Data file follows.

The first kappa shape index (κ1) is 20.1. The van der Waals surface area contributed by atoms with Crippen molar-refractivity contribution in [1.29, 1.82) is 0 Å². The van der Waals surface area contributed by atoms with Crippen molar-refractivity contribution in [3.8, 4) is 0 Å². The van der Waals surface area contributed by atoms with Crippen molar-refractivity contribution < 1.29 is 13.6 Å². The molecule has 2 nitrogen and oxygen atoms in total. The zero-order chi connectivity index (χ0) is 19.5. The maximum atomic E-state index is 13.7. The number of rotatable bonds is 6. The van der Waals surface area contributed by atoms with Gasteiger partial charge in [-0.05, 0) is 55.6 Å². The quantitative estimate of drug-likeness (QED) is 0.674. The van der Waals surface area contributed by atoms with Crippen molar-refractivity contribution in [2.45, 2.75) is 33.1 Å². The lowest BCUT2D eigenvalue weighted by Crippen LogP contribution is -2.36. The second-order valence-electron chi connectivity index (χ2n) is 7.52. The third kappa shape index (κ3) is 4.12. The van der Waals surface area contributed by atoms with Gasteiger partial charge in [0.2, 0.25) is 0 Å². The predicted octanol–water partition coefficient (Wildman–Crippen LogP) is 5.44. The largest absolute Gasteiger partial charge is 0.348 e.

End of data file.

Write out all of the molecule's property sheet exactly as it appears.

The first kappa shape index (κ1) is 20.1. The van der Waals surface area contributed by atoms with Crippen molar-refractivity contribution in [1.29, 1.82) is 0 Å². The van der Waals surface area contributed by atoms with Crippen molar-refractivity contribution in [3.8, 4) is 0 Å². The van der Waals surface area contributed by atoms with Crippen molar-refractivity contribution < 1.29 is 13.6 Å². The molecule has 2 nitrogen and oxygen atoms in total. The zero-order chi connectivity index (χ0) is 19.5. The maximum atomic E-state index is 13.7. The number of rotatable bonds is 6. The van der Waals surface area contributed by atoms with Gasteiger partial charge in [-0.05, 0) is 55.6 Å². The quantitative estimate of drug-likeness (QED) is 0.674. The van der Waals surface area contributed by atoms with Crippen molar-refractivity contribution in [2.45, 2.75) is 33.1 Å². The lowest BCUT2D eigenvalue weighted by Crippen LogP contribution is -2.36. The second-order valence-electron chi connectivity index (χ2n) is 7.52. The third kappa shape index (κ3) is 4.12. The van der Waals surface area contributed by atoms with Gasteiger partial charge in [0.2, 0.25) is 0 Å². The predicted octanol–water partition coefficient (Wildman–Crippen LogP) is 5.44. The largest absolute Gasteiger partial charge is 0.348 e.